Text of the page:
As a follow-up, I also will consider convening a high-level meeting on strengthening the international nuclear safety regime when world leaders gather in New York this September.
We need international standards for construction, agreed guarantees of public safety, full transparency and information-sharing among nations.
Third, we must put a sharper focus on the new nexus between natural disasters and nuclear safety. The challenge of climate change is bringing with it greater extremes of weather. Nuclear power plants must be prepared to withstand everything from earthquakes to tsunamis, from fires to floods.
According to the IAEA, 64 new reactors are under construction. Today, 443 are operating in 29 countries worldwide, some located in areas of seismic activity.
This requires us to place new importance on disaster preparedness, in rich and poor nations alike. Japan, after all, is among the best prepared and most technically advanced nuclear energy powers.
What are the implications for countries that are less ready for the worst?
That is why I will make sure that disaster preparedness for nuclear accidents is included in the themes of the Third Session of the Global Platform for Disaster Risk Reduction in Geneva next month.
Fourth, we must undertake a renewed cost-benefit analysis of nuclear energy. The right to the peaceful use of nuclear energy is enshrined in the Nuclear Non-Proliferation Treaty.
Nuclear power will likely continue to be an important resource for many nations and can be a part of a low-carbon-emission energy mix – but it has to become credibly safe, and globally so. Again, it is time to pause and rethink our approach.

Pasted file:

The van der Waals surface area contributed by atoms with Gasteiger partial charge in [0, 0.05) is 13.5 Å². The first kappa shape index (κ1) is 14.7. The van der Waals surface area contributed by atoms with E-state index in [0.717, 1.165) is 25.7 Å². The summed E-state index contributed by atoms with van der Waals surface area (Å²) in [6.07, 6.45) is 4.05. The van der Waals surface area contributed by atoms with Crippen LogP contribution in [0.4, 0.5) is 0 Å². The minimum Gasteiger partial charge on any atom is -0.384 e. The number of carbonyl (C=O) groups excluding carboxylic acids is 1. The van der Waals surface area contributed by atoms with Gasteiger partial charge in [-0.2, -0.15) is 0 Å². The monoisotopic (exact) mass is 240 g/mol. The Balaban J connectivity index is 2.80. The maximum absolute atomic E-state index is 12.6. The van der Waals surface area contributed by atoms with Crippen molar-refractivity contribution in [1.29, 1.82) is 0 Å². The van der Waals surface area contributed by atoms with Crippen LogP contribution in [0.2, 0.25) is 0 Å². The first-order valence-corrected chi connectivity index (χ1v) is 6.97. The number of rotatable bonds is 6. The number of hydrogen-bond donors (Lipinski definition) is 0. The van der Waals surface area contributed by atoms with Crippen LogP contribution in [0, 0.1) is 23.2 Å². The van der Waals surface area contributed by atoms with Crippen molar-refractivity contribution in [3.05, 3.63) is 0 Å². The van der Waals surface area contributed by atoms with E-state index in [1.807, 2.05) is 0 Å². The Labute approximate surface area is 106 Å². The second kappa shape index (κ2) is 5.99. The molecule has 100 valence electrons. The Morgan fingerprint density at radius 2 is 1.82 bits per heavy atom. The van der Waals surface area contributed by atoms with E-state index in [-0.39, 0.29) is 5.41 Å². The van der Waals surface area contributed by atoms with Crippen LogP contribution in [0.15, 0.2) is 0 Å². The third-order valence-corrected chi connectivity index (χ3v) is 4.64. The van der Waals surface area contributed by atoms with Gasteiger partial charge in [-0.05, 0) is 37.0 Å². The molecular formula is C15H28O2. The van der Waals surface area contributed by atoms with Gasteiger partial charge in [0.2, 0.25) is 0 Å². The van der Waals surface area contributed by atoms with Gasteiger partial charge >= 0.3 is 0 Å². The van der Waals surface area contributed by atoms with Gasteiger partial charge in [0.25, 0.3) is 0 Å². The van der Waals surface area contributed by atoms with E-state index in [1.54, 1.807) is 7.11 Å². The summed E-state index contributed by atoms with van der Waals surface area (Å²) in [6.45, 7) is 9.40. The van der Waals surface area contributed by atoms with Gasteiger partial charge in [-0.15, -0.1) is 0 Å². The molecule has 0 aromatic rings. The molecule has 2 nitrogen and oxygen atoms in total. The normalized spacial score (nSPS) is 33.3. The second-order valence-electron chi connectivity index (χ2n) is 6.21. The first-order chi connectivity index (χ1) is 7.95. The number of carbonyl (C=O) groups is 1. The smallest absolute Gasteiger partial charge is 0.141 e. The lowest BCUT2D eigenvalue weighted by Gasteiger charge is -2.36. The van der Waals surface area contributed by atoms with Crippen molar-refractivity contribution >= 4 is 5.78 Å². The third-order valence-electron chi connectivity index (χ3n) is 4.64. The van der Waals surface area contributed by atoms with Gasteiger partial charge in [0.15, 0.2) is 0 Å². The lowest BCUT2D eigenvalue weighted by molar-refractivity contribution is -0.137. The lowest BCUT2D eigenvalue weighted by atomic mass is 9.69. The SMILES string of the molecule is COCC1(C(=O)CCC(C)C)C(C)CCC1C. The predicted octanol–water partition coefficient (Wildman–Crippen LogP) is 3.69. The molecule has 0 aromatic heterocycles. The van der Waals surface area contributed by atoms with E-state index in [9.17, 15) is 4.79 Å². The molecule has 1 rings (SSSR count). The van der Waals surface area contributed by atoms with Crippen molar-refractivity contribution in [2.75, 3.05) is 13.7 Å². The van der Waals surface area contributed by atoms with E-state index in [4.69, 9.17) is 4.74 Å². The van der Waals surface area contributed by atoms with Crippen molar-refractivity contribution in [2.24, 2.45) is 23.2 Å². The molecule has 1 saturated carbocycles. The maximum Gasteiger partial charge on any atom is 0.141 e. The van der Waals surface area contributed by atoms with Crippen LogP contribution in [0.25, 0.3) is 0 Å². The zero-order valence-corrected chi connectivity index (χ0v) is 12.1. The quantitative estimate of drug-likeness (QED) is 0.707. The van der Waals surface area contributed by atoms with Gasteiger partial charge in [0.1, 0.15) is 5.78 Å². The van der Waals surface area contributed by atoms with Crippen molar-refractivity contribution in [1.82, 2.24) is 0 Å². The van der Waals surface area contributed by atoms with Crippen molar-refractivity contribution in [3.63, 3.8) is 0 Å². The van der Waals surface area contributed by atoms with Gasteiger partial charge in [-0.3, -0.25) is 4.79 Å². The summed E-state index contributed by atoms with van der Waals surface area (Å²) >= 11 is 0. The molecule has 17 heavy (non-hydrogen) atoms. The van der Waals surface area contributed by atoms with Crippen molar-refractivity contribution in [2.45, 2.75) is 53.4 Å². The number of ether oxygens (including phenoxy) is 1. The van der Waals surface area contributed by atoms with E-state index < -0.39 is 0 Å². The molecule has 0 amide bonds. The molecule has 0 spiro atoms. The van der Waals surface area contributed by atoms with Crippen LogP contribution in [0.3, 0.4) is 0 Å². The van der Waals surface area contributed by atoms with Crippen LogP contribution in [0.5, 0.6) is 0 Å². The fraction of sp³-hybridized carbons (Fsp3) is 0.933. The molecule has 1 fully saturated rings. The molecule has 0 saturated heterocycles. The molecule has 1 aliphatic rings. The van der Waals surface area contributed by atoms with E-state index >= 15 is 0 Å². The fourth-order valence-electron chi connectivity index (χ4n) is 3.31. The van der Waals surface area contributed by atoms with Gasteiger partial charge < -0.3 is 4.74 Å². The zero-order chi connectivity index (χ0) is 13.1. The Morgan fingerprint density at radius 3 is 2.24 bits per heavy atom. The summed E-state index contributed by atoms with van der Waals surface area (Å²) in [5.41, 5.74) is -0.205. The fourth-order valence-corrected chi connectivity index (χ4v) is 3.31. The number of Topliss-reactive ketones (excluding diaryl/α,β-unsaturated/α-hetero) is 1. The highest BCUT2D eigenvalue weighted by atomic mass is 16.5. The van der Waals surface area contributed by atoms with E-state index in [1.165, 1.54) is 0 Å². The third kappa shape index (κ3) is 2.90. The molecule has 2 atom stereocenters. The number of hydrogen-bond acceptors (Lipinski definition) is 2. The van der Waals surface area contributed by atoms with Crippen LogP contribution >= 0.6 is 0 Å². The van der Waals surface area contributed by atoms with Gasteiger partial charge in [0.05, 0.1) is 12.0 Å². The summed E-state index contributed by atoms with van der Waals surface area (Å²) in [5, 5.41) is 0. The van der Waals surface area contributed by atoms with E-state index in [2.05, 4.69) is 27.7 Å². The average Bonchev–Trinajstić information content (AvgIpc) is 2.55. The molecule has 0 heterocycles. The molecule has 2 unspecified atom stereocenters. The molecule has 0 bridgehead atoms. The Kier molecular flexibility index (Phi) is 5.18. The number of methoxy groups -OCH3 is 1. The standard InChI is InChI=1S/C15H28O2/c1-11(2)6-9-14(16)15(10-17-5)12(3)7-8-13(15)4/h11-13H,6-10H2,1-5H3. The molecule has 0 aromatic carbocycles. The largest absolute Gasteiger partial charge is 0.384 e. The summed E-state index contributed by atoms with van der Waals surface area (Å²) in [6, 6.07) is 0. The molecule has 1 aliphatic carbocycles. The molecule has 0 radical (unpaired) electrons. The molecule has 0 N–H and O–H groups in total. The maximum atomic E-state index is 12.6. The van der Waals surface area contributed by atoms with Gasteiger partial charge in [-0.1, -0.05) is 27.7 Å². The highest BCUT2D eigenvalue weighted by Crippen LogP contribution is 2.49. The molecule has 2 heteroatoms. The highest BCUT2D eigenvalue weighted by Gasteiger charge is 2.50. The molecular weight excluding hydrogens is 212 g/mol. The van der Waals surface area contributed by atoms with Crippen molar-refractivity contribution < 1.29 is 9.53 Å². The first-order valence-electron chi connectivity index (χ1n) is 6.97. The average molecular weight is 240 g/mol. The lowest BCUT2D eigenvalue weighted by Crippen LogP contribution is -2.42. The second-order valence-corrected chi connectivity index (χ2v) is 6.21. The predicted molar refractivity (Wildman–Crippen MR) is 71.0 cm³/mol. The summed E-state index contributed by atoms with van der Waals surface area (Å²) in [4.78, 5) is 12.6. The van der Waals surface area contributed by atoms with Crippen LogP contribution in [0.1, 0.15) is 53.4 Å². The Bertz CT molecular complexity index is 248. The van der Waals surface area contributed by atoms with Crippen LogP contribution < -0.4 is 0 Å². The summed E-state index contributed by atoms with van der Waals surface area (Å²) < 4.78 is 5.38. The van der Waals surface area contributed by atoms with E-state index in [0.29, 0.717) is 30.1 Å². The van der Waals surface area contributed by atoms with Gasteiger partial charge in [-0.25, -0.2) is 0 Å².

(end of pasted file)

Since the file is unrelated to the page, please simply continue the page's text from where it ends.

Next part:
For this reason, I will launch a UN system-wide study on the implications of the accident at Fukushima. I will ask the relevant UN agencies and specialized organizations to undertake this task.
Fifth and finally, we need to build a stronger connection between nuclear safety and nuclear security.
Though nuclear safety and nuclear security are distinct issues, boosting one can bolster the other. At a time when terrorists and others are seeking nuclear materials and technology, stringent safety systems at nuclear power plants will reinforce efforts to strengthen nuclear security. A nuclear power plant that is safer for its community is also one that is more secure for our world.
Addressing this challenge requires the active cooperation of the nuclear industry.
As I proposed at the Nuclear Security Summit in Washington last year, a broad-based partnership is essential to building a better framework for nuclear safety and security. Such an approach is critical in the run-up to the 2012 Seoul Nuclear Security Summit.
Ladies and gentlemen,
These are five practical steps we can take to reassure the global public and better prepare our people and our planet for the energy challenges of the 21st century.
By joining forces, we can make sure that the tragedies of Chernobyl and Fukushima are a thing of the past, not a harbinger of the future.
Thank you for coming together in that noble cause. Thank you very much.